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There was no reason for me.

I know how he feels.

I know how he feels.

“I took it for granted that like most of the billions of people who are born and die on this planet I was just an accident. There was no reason for me.”
Are You Somebody?
– Nuala O’Faolain.

I often find books on my shelves that I have never seen before. Where do they come from? They pile up, literally, and having lost an entire life’s library of books and music CDs when we moved overseas four years ago I am not as attached to them now as I once was. Occasionally I pick out some of these volumes that I know we will never read and swap them at a bookshop in my new hometown for ones that we might. I did this recently with five and came back with two: Barbara Klingsolver’s The Poisonwood Bible and Nuala O’Faolain’s Are You Somebody? The first I chose because a very good friend recommended it and the second because the author was Irish and my literary hero at the moment is that other quintessential Irish writer, and very much alive as O’Faolain is not, Colm Toibin.

This morning, a writing morning, has not begun well. An attack of mild stomach-ache, and the resulting consequences have not inspired any creative juices; until I read O’Faolain’s introduction to her memoir and the above quote jumped out at me.
I thought immediately of my mother.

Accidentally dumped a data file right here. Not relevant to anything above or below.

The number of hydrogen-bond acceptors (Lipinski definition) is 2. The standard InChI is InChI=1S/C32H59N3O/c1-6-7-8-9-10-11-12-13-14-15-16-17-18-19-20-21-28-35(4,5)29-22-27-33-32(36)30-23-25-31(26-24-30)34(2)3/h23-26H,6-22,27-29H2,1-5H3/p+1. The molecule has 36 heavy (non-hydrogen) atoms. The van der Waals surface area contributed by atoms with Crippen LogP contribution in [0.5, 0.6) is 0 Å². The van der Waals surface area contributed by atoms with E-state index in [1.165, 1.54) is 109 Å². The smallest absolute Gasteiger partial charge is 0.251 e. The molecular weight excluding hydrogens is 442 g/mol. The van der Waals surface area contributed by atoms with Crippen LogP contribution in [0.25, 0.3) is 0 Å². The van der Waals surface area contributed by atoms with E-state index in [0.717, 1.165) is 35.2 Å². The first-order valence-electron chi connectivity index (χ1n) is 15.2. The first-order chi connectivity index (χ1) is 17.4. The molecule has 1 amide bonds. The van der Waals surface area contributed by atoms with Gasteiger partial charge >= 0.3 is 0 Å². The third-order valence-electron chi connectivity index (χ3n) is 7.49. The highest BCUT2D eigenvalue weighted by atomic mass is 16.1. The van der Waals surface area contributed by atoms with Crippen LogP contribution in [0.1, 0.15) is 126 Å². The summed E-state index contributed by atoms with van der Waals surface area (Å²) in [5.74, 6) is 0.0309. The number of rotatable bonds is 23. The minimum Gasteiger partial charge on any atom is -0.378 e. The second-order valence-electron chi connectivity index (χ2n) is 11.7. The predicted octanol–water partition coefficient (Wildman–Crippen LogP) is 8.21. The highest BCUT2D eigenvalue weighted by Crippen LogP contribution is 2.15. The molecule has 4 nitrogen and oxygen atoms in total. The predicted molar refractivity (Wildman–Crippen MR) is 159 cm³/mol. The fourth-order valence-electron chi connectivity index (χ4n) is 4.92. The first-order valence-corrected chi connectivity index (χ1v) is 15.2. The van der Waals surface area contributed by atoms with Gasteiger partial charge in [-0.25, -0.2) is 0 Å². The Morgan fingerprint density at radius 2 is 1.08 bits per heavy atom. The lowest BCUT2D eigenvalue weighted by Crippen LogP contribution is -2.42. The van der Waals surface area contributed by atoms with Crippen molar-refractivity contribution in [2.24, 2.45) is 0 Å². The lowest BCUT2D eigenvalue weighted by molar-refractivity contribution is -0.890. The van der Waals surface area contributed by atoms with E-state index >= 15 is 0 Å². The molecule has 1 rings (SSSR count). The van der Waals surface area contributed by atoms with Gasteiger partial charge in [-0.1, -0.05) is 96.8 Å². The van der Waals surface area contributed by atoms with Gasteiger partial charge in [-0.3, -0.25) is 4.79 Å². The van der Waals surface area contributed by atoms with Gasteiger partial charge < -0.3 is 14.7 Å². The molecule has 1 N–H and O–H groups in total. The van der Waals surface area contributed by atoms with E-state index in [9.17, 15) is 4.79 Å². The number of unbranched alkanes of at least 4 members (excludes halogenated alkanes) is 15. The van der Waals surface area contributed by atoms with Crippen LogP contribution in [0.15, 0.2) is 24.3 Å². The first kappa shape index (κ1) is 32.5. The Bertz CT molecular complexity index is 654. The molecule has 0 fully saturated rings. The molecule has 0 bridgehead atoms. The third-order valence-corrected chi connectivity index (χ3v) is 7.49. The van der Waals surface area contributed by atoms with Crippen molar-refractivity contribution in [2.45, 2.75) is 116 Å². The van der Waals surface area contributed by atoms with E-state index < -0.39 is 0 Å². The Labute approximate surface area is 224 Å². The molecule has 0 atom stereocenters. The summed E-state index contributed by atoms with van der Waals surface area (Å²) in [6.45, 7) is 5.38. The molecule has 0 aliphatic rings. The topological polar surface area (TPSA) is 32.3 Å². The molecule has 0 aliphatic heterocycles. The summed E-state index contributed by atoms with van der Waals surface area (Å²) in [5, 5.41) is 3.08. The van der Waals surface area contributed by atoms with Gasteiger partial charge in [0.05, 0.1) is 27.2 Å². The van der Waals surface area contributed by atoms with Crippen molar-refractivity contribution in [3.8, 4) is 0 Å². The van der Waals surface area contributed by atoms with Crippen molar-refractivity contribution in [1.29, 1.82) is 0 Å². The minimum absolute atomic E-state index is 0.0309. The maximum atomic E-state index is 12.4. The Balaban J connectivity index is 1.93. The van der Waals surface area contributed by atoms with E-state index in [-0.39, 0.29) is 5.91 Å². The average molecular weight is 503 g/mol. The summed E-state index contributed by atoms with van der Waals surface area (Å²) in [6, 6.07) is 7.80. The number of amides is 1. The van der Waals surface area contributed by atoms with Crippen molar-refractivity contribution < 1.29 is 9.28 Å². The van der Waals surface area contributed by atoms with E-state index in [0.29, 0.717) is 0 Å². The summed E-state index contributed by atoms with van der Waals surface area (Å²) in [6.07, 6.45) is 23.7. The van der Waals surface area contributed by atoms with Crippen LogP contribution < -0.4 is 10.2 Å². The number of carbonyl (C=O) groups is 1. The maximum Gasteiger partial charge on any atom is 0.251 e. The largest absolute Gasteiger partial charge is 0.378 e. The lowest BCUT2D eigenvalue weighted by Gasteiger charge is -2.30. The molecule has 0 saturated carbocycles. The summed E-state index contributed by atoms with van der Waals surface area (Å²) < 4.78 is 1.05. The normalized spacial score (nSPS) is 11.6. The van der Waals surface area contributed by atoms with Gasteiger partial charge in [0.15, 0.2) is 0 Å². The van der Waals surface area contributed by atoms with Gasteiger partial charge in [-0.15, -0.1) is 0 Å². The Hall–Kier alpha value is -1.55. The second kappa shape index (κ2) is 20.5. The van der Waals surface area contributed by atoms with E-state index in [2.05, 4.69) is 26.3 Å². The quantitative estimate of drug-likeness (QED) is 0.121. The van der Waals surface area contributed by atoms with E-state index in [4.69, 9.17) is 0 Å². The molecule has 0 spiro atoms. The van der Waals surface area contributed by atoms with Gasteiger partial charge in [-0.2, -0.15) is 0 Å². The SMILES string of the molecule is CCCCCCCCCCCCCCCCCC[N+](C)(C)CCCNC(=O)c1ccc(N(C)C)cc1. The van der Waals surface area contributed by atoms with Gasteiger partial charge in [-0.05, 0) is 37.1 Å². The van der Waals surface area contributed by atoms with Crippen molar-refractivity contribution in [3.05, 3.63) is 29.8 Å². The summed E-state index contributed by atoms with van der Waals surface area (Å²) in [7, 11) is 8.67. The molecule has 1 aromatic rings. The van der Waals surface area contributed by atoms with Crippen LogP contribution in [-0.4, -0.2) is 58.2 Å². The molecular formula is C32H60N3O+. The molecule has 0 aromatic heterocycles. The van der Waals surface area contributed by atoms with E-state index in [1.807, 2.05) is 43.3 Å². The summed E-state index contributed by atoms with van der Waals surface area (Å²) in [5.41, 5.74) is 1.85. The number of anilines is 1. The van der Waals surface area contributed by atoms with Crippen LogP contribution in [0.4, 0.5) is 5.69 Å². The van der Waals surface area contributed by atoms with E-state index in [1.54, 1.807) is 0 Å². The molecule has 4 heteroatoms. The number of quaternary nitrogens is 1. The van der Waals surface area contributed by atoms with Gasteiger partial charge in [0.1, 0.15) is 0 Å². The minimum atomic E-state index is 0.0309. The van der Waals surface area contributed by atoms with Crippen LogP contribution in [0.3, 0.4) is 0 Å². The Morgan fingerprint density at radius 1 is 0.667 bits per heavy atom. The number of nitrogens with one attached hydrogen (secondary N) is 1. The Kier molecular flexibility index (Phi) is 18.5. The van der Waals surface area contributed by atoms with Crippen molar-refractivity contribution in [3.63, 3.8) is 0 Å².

I have a favorite photo of my late parents taken about the time I was born. They were at a party although they were by no means party-people. My father liked a drink but not insurance so when he died suddenly when I was six the family suffered greatly. The party may have been at Christmas time or New Year’s Eve; I was born in late September. You do the maths. This family joke has been bandied about all my life and I am quite willing to believe it is true. The combination of the word ‘accident’ and the phrase ‘no reason’ sent me scurrying to my laptop; it is after all a writing day and if I cannot make headway with my current project (Veronica II) I must write something.

This is it.

From my early adulthood, but, really, for as long as I can remember, I’ve always had the feeling that I wasn’t born by accident, but raised by accident. There didn’t seem to be a plan, a policy, of what to do with me. I wasn’t particularly upset by this; all kids, I think, just accept their life as their life. What could possibly be the alternative?

I was the last of four children and all my siblings were in their teens when I came along.

Parental decisions seemed to be made on the spot, depending how they felt at the time. When I received good marks, which was usual – I was the teacher’s pet kind of child – my mother’s reaction was usually stern and her parental guidance went along the lines of ‘be careful not to get too big for your boots’; ‘the higher you climb, the harder you fall.’ This was normal I thought. Years later I understood this fear of being noticed came from her German background and that both sides of my family did not have a nice time during the two world wars when Germany was the enemy. She would like report card phrases like, ‘fits in well’, ‘never a nuisance in class:’ don’t stand out and all will be well.